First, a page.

Today, the RedVison website offers the records they bought from Fort Bend County and eleven additional counties in Texas stating,  "whether you need one or one hundred images to complete your search, all are viewable instantaneously and are included in the price of the report". 

The Florida based company shows Travis, Nueces and Harris County records are scheduled to be sold on their website. Records from counties in thirty three states are under development.

RedVision isn't alone in this grab for for county land records. A Google search for LAND RECORDS ONLINE will show over forty million listings and ads. Some examples of companies across the world who actively trade in the records of U.S. citizens and property are:

  • DocEdge.com, which is part of the First American Corp. family of companies that includes First Indian Corporation , provides the service to subscribers "seeking immediate, cost-effective access to local or nationwide land record documents."
  • ESS Solutions LLC which bills itself as "America's First Offshore Title Plant" uses their Bangalore India based plant to sell  records from counties in  twenty one states.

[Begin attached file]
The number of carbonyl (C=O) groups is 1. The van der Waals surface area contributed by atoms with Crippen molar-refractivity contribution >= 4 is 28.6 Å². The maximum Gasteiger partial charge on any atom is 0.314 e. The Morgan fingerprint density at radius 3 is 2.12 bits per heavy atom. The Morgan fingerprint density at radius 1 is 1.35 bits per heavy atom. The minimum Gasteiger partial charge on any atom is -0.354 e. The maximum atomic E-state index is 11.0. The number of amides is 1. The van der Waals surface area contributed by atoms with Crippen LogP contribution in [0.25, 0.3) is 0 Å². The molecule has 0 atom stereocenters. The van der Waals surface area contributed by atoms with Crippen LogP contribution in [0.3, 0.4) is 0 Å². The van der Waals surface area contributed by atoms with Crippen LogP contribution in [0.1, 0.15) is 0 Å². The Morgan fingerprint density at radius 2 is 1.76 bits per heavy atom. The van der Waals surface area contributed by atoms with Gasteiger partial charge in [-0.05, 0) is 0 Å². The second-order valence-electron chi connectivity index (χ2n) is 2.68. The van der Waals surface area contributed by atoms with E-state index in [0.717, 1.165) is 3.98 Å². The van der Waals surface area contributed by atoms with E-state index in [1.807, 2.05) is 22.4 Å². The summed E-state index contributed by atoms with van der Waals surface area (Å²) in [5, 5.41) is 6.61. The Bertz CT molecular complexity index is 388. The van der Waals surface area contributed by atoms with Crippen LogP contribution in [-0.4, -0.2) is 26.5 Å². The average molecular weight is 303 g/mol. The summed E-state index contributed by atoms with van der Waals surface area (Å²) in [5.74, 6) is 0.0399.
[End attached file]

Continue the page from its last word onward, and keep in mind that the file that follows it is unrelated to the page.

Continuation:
• Infinity International uses a local office in Maryland and offshore hubs in India, Philippines and China to produce 60,000 reports a month on American citizens and their property.
"This is like an onion. You figure out what the problem is, and as you start peeling back the layers, it just gets stronger and stronger," said Michigan House Minority Leader Dianne Byrum, who is working on legislation to protect documents filed with the Register of Deeds in that state.According to Marc Rotenberg, executive director of the Washington-based Electronic Privacy Information Center." A lot of the state courts and state legislatures are becoming increasingly nervous about the public availability of personal information," he said. "Our hope is that states will not make it so readily available."In a free society, the primary function of government is to protect the citizens within its borders, not to exploit them for the convenience and profit of outsiders.